“Sebastian Tanner is the prima donna’s husband,” Fancy answered, “and Miss Giggles is her pet.”

“Giggles hates the Tanners,” Blaze said. “I saw it in her eyes.”

“The monkey has good taste,” Fancy said, making them smile.

Her sisters filed out of the dressing room to find their seats in the audience. Only Belle and Raven lingered behind.

Fancy produced a white linen handkerchief, two of its corners embroidered with the initials MC. She passed the handkerchief to Raven.

“Is he in the audience?”

Raven closed her eyes. “I feel his presence nearby.”

“Seeing his oldest bastard on stage should surprise him.” Fancy plucked the handkerchief out of her sister’s hand. “I hope he suffers agonizing pangs of conscience.”

“Why do you nurse a grudge against the man who sired us?” Belle asked. “Bitterness hurts you more than him.”

“His neglect put Mama in an early grave.”

“Mama was responsible for her own fate,” Raven said.

“He never loved us,” Fancy continued, as if her sister had not spoken.

“You cannot know what dwells in another’s heart,” Belle said.

“His money has supported us through the years,” Raven reminded her, “and he sent Nanny Smudge to care for us.”

“Do not make excuses for a father you could not recognize if you passed him on the street.” Fancy sighed, knowing but refusing to admit the rightness of what her sister said. “Losing Mama hurt, and now Nanny Smudge has joined her.”

“Nanny Smudge has gone nowhere.” Raven touched her hand. “You know she protects us still.”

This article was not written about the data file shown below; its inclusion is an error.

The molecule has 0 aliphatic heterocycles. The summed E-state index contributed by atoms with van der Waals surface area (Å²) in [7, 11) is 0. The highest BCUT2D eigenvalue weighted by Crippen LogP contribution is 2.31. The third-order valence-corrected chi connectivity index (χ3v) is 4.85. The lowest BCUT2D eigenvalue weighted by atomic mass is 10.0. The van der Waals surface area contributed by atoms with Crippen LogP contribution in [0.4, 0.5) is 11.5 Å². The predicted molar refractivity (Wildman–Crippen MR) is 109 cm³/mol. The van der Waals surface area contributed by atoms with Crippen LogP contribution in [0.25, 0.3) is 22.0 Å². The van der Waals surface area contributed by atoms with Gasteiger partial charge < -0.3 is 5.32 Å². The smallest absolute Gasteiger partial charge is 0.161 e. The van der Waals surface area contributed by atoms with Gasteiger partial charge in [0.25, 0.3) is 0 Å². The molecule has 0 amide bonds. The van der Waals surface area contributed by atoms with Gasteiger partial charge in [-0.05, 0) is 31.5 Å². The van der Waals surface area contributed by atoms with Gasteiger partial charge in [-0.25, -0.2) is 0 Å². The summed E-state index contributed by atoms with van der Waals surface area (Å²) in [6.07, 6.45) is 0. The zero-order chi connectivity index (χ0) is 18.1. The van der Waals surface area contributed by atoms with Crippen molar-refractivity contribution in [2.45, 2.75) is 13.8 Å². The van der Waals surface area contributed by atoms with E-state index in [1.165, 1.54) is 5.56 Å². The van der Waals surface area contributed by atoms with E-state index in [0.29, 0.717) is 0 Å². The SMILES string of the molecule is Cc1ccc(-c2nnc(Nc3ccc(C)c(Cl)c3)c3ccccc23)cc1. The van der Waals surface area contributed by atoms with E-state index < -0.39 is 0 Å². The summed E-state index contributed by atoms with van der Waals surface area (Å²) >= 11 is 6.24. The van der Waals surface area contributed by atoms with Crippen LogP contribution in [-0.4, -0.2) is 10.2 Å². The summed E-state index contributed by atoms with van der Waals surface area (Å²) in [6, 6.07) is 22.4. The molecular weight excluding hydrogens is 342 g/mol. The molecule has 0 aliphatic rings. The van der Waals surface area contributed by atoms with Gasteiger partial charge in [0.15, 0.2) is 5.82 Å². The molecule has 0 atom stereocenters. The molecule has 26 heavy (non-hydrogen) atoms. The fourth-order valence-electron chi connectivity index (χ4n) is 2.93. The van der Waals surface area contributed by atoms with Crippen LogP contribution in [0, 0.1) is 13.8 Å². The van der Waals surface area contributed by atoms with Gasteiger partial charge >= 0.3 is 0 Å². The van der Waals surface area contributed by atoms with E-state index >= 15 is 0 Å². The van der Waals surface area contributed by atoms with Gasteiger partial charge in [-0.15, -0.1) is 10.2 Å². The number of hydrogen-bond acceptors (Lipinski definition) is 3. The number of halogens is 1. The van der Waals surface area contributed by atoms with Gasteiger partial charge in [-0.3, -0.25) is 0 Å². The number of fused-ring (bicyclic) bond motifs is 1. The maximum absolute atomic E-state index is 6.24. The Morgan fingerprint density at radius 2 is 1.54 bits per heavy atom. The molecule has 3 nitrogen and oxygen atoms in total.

Hearing the orchestra begin the opera’s overture, Fancy reached for her hairbrush. “We’ll meet outside after the show.”

After her sisters had gone, Fancy gazed into the mirror. She brushed her black hair away from her face and wove it into a knot at the nape of her neck.

Stage fright caught her without warning.

Fancy gagged drily over the small pot beside the table. She grabbed a cup off the table, swished water around her mouth, and spit it into the pot.

“Wish me luck, Nanny Smudge,” she murmured.

The aroma of cinnamon scented the air inside the pigeonhole dressing room, giving her confidence. Her nanny’s scent.

Fancy grabbed the costume’s hat and, leaving the dressing room, hurried toward the stage to await her cue. In keeping with her role of Cherubino, she donned the boy’s cap and smiled at Genevieve Stover, the woman playing the role of Barbarina. The two had become friends during rehearsals. Fancy was still surprised the other girl did not begrudge her the coveted role of Cherubino.

“Did you hear about the ballet dancer?” Genevieve whispered.

Fancy shook her head.